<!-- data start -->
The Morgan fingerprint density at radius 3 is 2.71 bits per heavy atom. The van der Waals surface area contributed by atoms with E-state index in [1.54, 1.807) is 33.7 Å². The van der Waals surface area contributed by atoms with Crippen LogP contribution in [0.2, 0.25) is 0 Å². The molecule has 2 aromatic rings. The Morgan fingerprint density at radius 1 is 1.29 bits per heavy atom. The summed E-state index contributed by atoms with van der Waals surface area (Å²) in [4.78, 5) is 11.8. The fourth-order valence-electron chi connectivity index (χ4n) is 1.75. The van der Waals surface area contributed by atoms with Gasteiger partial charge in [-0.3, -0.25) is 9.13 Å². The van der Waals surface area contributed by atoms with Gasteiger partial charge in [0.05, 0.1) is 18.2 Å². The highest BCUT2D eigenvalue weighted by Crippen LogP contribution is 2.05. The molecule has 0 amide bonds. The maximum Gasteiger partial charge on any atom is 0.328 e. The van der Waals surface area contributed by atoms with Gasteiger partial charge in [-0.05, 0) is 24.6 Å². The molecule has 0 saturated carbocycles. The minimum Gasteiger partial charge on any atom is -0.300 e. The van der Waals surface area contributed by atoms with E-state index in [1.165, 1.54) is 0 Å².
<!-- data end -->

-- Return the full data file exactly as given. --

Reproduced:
The Morgan fingerprint density at radius 3 is 2.71 bits per heavy atom. The van der Waals surface area contributed by atoms with E-state index in [1.54, 1.807) is 33.7 Å². The van der Waals surface area contributed by atoms with Crippen LogP contribution in [0.2, 0.25) is 0 Å². The molecule has 2 aromatic rings. The Morgan fingerprint density at radius 1 is 1.29 bits per heavy atom. The summed E-state index contributed by atoms with van der Waals surface area (Å²) in [4.78, 5) is 11.8. The fourth-order valence-electron chi connectivity index (χ4n) is 1.75. The van der Waals surface area contributed by atoms with Gasteiger partial charge in [-0.3, -0.25) is 9.13 Å². The van der Waals surface area contributed by atoms with Gasteiger partial charge in [0.05, 0.1) is 18.2 Å². The highest BCUT2D eigenvalue weighted by Crippen LogP contribution is 2.05. The molecule has 0 amide bonds. The maximum Gasteiger partial charge on any atom is 0.328 e. The van der Waals surface area contributed by atoms with Gasteiger partial charge in [-0.05, 0) is 24.6 Å². The molecule has 0 saturated carbocycles. The minimum Gasteiger partial charge on any atom is -0.300 e. The van der Waals surface area contributed by atoms with E-state index in [1.165, 1.54) is 0 Å².